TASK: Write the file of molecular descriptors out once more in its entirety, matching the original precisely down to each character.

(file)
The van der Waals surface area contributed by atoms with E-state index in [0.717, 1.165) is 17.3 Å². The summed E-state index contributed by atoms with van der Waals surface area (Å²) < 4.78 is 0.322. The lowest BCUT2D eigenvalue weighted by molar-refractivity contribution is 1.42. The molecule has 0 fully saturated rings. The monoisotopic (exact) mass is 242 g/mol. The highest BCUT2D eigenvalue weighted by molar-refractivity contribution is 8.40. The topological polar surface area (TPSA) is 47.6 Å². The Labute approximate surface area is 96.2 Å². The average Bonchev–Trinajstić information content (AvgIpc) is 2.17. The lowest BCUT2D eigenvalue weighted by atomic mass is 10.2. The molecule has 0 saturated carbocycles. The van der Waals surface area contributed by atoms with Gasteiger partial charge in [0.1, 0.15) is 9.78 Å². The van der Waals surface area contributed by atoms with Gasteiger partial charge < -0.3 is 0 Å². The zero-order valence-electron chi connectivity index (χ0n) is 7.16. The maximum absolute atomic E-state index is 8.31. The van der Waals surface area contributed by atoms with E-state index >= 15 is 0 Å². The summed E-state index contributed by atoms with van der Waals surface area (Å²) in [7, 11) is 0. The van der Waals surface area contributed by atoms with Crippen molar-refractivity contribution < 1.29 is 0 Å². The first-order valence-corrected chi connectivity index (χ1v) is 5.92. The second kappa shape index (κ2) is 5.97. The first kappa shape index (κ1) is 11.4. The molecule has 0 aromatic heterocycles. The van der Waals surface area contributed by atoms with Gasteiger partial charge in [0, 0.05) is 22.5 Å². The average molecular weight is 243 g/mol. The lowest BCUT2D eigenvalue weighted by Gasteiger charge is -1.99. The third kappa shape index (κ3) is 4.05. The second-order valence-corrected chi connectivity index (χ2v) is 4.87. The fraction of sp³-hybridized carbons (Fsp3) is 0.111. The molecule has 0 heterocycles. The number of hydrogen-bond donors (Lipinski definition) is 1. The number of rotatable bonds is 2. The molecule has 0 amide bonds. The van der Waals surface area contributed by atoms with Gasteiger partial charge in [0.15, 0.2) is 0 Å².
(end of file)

The van der Waals surface area contributed by atoms with E-state index in [0.717, 1.165) is 17.3 Å². The summed E-state index contributed by atoms with van der Waals surface area (Å²) < 4.78 is 0.322. The lowest BCUT2D eigenvalue weighted by molar-refractivity contribution is 1.42. The molecule has 0 fully saturated rings. The monoisotopic (exact) mass is 242 g/mol. The highest BCUT2D eigenvalue weighted by molar-refractivity contribution is 8.40. The topological polar surface area (TPSA) is 47.6 Å². The Labute approximate surface area is 96.2 Å². The average Bonchev–Trinajstić information content (AvgIpc) is 2.17. The lowest BCUT2D eigenvalue weighted by atomic mass is 10.2. The molecule has 0 saturated carbocycles. The van der Waals surface area contributed by atoms with Gasteiger partial charge in [0.1, 0.15) is 9.78 Å². The van der Waals surface area contributed by atoms with Gasteiger partial charge < -0.3 is 0 Å². The zero-order valence-electron chi connectivity index (χ0n) is 7.16. The maximum absolute atomic E-state index is 8.31. The van der Waals surface area contributed by atoms with E-state index >= 15 is 0 Å². The summed E-state index contributed by atoms with van der Waals surface area (Å²) in [7, 11) is 0. The van der Waals surface area contributed by atoms with Crippen molar-refractivity contribution < 1.29 is 0 Å². The first-order valence-corrected chi connectivity index (χ1v) is 5.92. The second kappa shape index (κ2) is 5.97. The first kappa shape index (κ1) is 11.4. The molecule has 0 aromatic heterocycles. The van der Waals surface area contributed by atoms with Gasteiger partial charge in [0, 0.05) is 22.5 Å². The average molecular weight is 243 g/mol. The lowest BCUT2D eigenvalue weighted by Gasteiger charge is -1.99. The third kappa shape index (κ3) is 4.05. The second-order valence-corrected chi connectivity index (χ2v) is 4.87. The fraction of sp³-hybridized carbons (Fsp3) is 0.111. The molecule has 0 heterocycles. The number of hydrogen-bond donors (Lipinski definition) is 1. The number of rotatable bonds is 2. The molecule has 0 amide bonds. The van der Waals surface area contributed by atoms with Gasteiger partial charge in [0.15, 0.2) is 0 Å².